The BWF World Tour, announced on 19 March 2017 and implemented in 2018,[7] is a series of elite badminton tournaments, sanctioned by Badminton World Federation (BWF). The BWF World Tour are divided into six levels, namely World Tour Finals, Super 1000, Super 750, Super 500, Super 300 (part of the HSBC World Tour), and the BWF Tour Super 100.[8]

Men's singles

Year Tournament Level Opponent Score Result
2018 Macau Open Super 300   Zhou Zeqi 21–9, 21–19   Winner

BWF Superseries (1 title, 3 runners-up)Edit

The BWF Superseries had two level such as Superseries and Superseries Premier. A season of Superseries featured twelve tournaments around the world, which introduced since 2011, with successful players invited to the Superseries Finals held at the year end.

Men's singles

Year Tournament Opponent Score Result
2017 Denmark Open   Srikanth Kidambi 10–21, 5–21   Runner-up
2016 French Open   Shi Yuqi 16–21, 19–21   Runner-up
2008 Korea Open   Lin Dan 4–21, 23–21, 25–23   Winner
2008 Malaysia Open   Lee Chong Wei 15–21, 21–11, 17–21   Runner-up
  BWF Superseries Finals tournament
  BWF Superseries Premier tournament
  BWF Superseries tournament

BWF Grand Prix (18 titles, 11 runners-up)Edit

The BWF Grand Prix has two level such as Grand Prix and Grand Prix Gold. It is a series of badminton tournaments, sanctioned by Badminton World Federation (BWF) since 2007. The World Badminton Grand Prix sanctioned by International Badminton Federation (IBF) since 1983.

Men's Singles

Year Tournament Opponent Score Result
2017 Malaysia Masters   Ng Ka Long 21–14, 15–21, 9–10 (retired)   Runner-up
2016 U.S. Open   Kanta Tsuneyama 24–22, 21–8   Winner
2016 Canada Open   B. Sai Praneeth 12–21, 10–21   Runner-up
2016 Thailand Masters   Hu Yun 21–18, 21–19   Winner
2015 U.S. Grand Prix   Rajiv Ouseph 21–19, 21–12   Winner
2015 Korea Masters   Lee Dong-keun 21–17, 14–21, 14–21   Runner-up
2015 Thailand Open   Ihsan Maulana Mustofa 21–17, 22–24, 21–8   Winner
2015 Vietnam Open   Tommy Sugiarto 19–21, 19–21   Runner-up
2015 New Zealand Open   Qiao Bin 21–12, 21–14   Winner
2015 Malaysia Masters   Jeon Hyeok-jin 19–21, 21–13, 21–15   Winner
2014 Korea Masters   Lee Dong-keun 18–21, 22–24   Runner-up
2014 Canada Open   Ng Ka Long 21–16, 21–14   Winner
2013 Korea Masters   Hong Ji-hoon 21–18, 21–12   Winner
2012 Swiss Open   Chen Jin 21–14, 9–21, 17–21   Runner-up
2011 Korea Masters   Shon Wan-ho 21–18, 21–16   Winner
2011 Macau Open   Du Pengyu 17–21, 21–11, 21–18   Winner
2011 Thailand Open   Chen Long 8–21, 19–21   Runner-up
2011 Swiss Open   Park Sung-hwan 21–17, 9–21, 17–21   Runner-up
2010 Macau Open   Lee Chong Wei No match   Runner-up
2008 German Open   Sho Sasaki 22–20, 21–5   Winner
2006 All England Open   Lin Dan 7–15, 7–15   Runner-up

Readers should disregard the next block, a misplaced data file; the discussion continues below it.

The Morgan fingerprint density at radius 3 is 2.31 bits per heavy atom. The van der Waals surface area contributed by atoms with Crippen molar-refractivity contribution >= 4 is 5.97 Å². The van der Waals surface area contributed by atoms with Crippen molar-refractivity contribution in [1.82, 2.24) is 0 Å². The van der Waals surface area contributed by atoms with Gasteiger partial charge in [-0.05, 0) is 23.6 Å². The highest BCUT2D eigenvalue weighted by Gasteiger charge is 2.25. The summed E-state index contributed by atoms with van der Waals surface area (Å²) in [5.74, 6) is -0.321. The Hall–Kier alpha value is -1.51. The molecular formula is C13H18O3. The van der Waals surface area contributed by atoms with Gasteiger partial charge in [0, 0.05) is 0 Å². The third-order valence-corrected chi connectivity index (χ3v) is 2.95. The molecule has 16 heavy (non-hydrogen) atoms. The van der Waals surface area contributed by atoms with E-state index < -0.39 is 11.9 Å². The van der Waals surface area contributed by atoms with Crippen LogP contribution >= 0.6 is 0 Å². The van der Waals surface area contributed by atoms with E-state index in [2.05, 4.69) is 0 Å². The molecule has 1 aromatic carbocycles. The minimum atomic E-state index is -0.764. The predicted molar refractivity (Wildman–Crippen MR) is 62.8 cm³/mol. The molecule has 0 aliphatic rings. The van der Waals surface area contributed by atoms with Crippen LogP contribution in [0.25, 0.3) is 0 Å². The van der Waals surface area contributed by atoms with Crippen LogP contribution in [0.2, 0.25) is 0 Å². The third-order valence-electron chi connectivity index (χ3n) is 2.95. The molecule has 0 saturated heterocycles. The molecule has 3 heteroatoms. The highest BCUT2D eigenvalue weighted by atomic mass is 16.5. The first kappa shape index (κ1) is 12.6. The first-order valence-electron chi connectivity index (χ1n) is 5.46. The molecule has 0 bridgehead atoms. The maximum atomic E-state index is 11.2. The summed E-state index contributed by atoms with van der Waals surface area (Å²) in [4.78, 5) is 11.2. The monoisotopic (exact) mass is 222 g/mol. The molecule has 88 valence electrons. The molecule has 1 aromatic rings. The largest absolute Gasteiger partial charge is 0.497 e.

2005 Chinese Taipei Open   Shon Seung-mo 15–13, 15–5   Winner
2005 Indonesia Open   Boonsak Ponsana 15–10, 15–3   Winner
2003 German Open   Lin Dan 15–4, 15–4   Winner
2003 Dutch Open   Muhammad Hafiz Hashim 5–15, 15–8, 15–6   Winner
2003 Swiss Open   Anders Boesen 15–10, 15–2   Winner
2002 Japan Open   Xia Xuanze 5–7, 7–5, 0–7, 7–5, 7–2   Winner
2001 U.S. Open   Kenneth Jonassen 6–8, 7–2, 7–2, 7–5   Winner
2001 Japan Open   Muhammad Roslin Hashim 11–15, 6–15   Runner-up
  BWF Grand Prix Gold tournament
  BWF Grand Prix tournament
  IBF World Grand Prix tournament

BWF International Challenge/Series (5 titles, 3 runners-up)Edit

Men's singles

Year Tournament Opponent Score Result
2019 South Australia International   Ng Tze Yong 21–23, 1–5r   Runner-up
2015 Thailand International   Suppanyu Avihingsanon 21–13, 21–10   Winner
2014 Malaysia International   Tan Chun Seang 17–21, 21–16, 21–11   Winner
2014 Indonesia International   Jonatan Christie 11–10, 9–11, 5–11, 11–8, 11–3   Winner
2014 Sri Lanka International   Anand Pawar 17–21, 21–10, 21–15   Winner
2005 Thailand Satellite   Shon Seung-mo 5–15, 3–15   Runner-up
2000 Waitakere International   Rio Suryana 15–8, 15–0   Winner
2000 Swedish Open   Rasmus Wengberg 12–15, 11–15   Runner-up
  BWF International Challenge tournament
  BWF International Series tournament


  1. ^ "Lee Hyun Il first to become men's singles World #1". Badmintontimes. 21 February 2004. Retrieved 30 March 2017.
  2. ^ "한국 남자단식의 에이스 이현일" (in Korean). 배드민턴데일리. Retrieved 17 June 2017.
  3. ^ "한국 배드민턴, 이현일도 8강 진출 좌절" (in Korean). OhmyNews. Retrieved 17 June 2017.
  4. ^ "Lee Hyun-Il Stuns Bao in Beijing". Badminton Information. Retrieved 17 June 2017.
  5. ^ "China's Lin Dan wins badminton men's singles final". People's Daily. Retrieved 17 June 2017.
  6. ^ "China's Chen Long wins badminton singles bronze". Retrieved 5 August 2012.
  7. ^ "BWF Launches New Events Structure". Badminton World Federation. 29 November 2017.
  8. ^ "Action-Packed Season Ahead!". Badminton World Federation. 15 January 2018.

External linksEdit